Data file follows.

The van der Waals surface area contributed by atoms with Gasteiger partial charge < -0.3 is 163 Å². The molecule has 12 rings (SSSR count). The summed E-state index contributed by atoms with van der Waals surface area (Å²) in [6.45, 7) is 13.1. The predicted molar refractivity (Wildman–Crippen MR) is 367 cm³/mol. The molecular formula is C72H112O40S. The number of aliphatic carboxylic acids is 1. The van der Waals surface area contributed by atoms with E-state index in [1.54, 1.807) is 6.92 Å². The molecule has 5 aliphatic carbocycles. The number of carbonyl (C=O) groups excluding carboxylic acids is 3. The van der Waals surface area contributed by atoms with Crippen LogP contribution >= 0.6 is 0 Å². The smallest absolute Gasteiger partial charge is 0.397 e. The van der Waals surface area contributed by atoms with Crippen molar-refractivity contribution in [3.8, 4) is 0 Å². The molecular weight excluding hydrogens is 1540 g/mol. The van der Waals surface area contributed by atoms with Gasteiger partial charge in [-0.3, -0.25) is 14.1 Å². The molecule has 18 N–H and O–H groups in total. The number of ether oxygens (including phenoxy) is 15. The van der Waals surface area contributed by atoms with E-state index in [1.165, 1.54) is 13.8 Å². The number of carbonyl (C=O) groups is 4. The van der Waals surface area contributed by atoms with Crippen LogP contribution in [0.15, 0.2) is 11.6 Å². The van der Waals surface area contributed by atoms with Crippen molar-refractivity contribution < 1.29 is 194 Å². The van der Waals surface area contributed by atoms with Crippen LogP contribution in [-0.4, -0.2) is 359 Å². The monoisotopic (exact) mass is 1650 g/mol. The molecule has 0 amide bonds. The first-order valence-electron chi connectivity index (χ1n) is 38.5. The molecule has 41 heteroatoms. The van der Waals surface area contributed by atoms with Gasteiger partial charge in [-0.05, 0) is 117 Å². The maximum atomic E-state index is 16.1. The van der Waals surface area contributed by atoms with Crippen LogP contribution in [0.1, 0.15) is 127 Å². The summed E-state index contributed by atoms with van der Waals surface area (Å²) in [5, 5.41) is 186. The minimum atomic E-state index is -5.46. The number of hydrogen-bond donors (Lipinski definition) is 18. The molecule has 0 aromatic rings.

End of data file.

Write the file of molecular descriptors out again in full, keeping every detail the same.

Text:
The van der Waals surface area contributed by atoms with Gasteiger partial charge < -0.3 is 163 Å². The molecule has 12 rings (SSSR count). The summed E-state index contributed by atoms with van der Waals surface area (Å²) in [6.45, 7) is 13.1. The predicted molar refractivity (Wildman–Crippen MR) is 367 cm³/mol. The molecular formula is C72H112O40S. The number of aliphatic carboxylic acids is 1. The van der Waals surface area contributed by atoms with E-state index in [1.54, 1.807) is 6.92 Å². The molecule has 5 aliphatic carbocycles. The number of carbonyl (C=O) groups excluding carboxylic acids is 3. The van der Waals surface area contributed by atoms with Crippen LogP contribution >= 0.6 is 0 Å². The smallest absolute Gasteiger partial charge is 0.397 e. The van der Waals surface area contributed by atoms with Crippen molar-refractivity contribution in [3.8, 4) is 0 Å². The molecular weight excluding hydrogens is 1540 g/mol. The van der Waals surface area contributed by atoms with Gasteiger partial charge in [-0.3, -0.25) is 14.1 Å². The molecule has 18 N–H and O–H groups in total. The number of ether oxygens (including phenoxy) is 15. The van der Waals surface area contributed by atoms with E-state index in [1.165, 1.54) is 13.8 Å². The number of carbonyl (C=O) groups is 4. The van der Waals surface area contributed by atoms with Crippen LogP contribution in [0.15, 0.2) is 11.6 Å². The van der Waals surface area contributed by atoms with Crippen molar-refractivity contribution < 1.29 is 194 Å². The van der Waals surface area contributed by atoms with Crippen LogP contribution in [-0.4, -0.2) is 359 Å². The monoisotopic (exact) mass is 1650 g/mol. The molecule has 0 amide bonds. The first-order valence-electron chi connectivity index (χ1n) is 38.5. The molecule has 41 heteroatoms. The van der Waals surface area contributed by atoms with Gasteiger partial charge in [-0.05, 0) is 117 Å². The maximum atomic E-state index is 16.1. The van der Waals surface area contributed by atoms with Crippen LogP contribution in [0.1, 0.15) is 127 Å². The summed E-state index contributed by atoms with van der Waals surface area (Å²) in [5, 5.41) is 186. The minimum atomic E-state index is -5.46. The number of hydrogen-bond donors (Lipinski definition) is 18. The molecule has 0 aromatic rings.